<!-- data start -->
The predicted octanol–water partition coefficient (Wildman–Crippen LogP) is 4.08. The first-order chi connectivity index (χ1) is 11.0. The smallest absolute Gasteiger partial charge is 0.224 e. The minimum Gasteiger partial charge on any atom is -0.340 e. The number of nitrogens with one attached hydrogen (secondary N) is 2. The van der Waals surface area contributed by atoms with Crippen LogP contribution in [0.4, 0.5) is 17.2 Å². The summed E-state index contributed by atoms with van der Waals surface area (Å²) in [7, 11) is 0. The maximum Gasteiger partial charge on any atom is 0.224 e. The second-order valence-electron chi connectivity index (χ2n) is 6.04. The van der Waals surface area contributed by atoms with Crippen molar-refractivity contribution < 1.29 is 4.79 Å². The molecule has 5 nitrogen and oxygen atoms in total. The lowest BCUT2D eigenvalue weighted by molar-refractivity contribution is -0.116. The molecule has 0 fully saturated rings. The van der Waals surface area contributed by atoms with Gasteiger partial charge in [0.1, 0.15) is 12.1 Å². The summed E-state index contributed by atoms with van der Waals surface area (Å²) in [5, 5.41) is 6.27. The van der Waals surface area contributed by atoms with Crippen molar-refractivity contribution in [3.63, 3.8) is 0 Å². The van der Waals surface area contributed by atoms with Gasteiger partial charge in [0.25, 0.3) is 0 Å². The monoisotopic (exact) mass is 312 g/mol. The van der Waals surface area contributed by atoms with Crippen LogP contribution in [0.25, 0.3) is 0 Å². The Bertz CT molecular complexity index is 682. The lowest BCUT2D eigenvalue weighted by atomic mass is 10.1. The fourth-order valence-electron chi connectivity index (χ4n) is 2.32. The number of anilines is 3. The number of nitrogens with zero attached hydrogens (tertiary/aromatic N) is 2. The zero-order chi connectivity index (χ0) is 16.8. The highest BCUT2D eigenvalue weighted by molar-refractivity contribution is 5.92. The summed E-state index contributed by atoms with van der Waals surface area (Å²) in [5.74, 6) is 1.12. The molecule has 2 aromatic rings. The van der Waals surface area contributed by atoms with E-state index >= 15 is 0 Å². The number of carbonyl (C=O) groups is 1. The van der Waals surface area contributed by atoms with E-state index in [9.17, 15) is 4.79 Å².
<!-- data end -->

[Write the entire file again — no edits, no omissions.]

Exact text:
The predicted octanol–water partition coefficient (Wildman–Crippen LogP) is 4.08. The first-order chi connectivity index (χ1) is 11.0. The smallest absolute Gasteiger partial charge is 0.224 e. The minimum Gasteiger partial charge on any atom is -0.340 e. The number of nitrogens with one attached hydrogen (secondary N) is 2. The van der Waals surface area contributed by atoms with Crippen LogP contribution in [0.4, 0.5) is 17.2 Å². The summed E-state index contributed by atoms with van der Waals surface area (Å²) in [7, 11) is 0. The maximum Gasteiger partial charge on any atom is 0.224 e. The second-order valence-electron chi connectivity index (χ2n) is 6.04. The van der Waals surface area contributed by atoms with Crippen molar-refractivity contribution < 1.29 is 4.79 Å². The molecule has 5 nitrogen and oxygen atoms in total. The lowest BCUT2D eigenvalue weighted by molar-refractivity contribution is -0.116. The molecule has 0 fully saturated rings. The van der Waals surface area contributed by atoms with Gasteiger partial charge in [0.1, 0.15) is 12.1 Å². The summed E-state index contributed by atoms with van der Waals surface area (Å²) in [5, 5.41) is 6.27. The van der Waals surface area contributed by atoms with Crippen molar-refractivity contribution in [3.63, 3.8) is 0 Å². The van der Waals surface area contributed by atoms with Gasteiger partial charge in [0.25, 0.3) is 0 Å². The monoisotopic (exact) mass is 312 g/mol. The van der Waals surface area contributed by atoms with Crippen LogP contribution in [0.25, 0.3) is 0 Å². The Bertz CT molecular complexity index is 682. The lowest BCUT2D eigenvalue weighted by atomic mass is 10.1. The fourth-order valence-electron chi connectivity index (χ4n) is 2.32. The number of anilines is 3. The number of nitrogens with zero attached hydrogens (tertiary/aromatic N) is 2. The zero-order chi connectivity index (χ0) is 16.8. The highest BCUT2D eigenvalue weighted by molar-refractivity contribution is 5.92. The summed E-state index contributed by atoms with van der Waals surface area (Å²) in [5.74, 6) is 1.12. The molecule has 2 aromatic rings. The van der Waals surface area contributed by atoms with E-state index >= 15 is 0 Å². The number of carbonyl (C=O) groups is 1. The van der Waals surface area contributed by atoms with E-state index in [9.17, 15) is 4.79 Å².